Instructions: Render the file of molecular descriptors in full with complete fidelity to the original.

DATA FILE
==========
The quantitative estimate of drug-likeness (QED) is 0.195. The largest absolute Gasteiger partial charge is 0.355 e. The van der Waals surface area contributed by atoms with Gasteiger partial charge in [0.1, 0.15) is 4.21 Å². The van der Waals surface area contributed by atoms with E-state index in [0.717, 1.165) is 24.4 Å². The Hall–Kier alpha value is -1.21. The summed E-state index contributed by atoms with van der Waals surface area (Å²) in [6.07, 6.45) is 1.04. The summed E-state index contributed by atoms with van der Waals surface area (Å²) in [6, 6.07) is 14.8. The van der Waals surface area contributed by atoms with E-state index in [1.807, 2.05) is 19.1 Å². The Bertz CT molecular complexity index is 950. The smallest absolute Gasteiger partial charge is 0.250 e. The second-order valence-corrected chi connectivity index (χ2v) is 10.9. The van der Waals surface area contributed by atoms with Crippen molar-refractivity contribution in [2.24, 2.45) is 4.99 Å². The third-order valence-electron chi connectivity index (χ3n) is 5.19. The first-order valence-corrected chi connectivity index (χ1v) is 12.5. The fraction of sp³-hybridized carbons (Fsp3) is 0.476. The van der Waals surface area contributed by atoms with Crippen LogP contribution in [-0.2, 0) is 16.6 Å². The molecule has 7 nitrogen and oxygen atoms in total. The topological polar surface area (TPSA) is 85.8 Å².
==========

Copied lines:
The quantitative estimate of drug-likeness (QED) is 0.195. The largest absolute Gasteiger partial charge is 0.355 e. The van der Waals surface area contributed by atoms with Gasteiger partial charge in [0.1, 0.15) is 4.21 Å². The van der Waals surface area contributed by atoms with E-state index in [0.717, 1.165) is 24.4 Å². The Hall–Kier alpha value is -1.21. The summed E-state index contributed by atoms with van der Waals surface area (Å²) in [6.07, 6.45) is 1.04. The summed E-state index contributed by atoms with van der Waals surface area (Å²) in [6, 6.07) is 14.8. The van der Waals surface area contributed by atoms with E-state index in [1.807, 2.05) is 19.1 Å². The Bertz CT molecular complexity index is 950. The smallest absolute Gasteiger partial charge is 0.250 e. The second-order valence-corrected chi connectivity index (χ2v) is 10.9. The van der Waals surface area contributed by atoms with Crippen molar-refractivity contribution in [2.24, 2.45) is 4.99 Å². The third-order valence-electron chi connectivity index (χ3n) is 5.19. The first-order valence-corrected chi connectivity index (χ1v) is 12.5. The fraction of sp³-hybridized carbons (Fsp3) is 0.476. The van der Waals surface area contributed by atoms with Crippen LogP contribution in [-0.2, 0) is 16.6 Å². The molecule has 7 nitrogen and oxygen atoms in total. The topological polar surface area (TPSA) is 85.8 Å².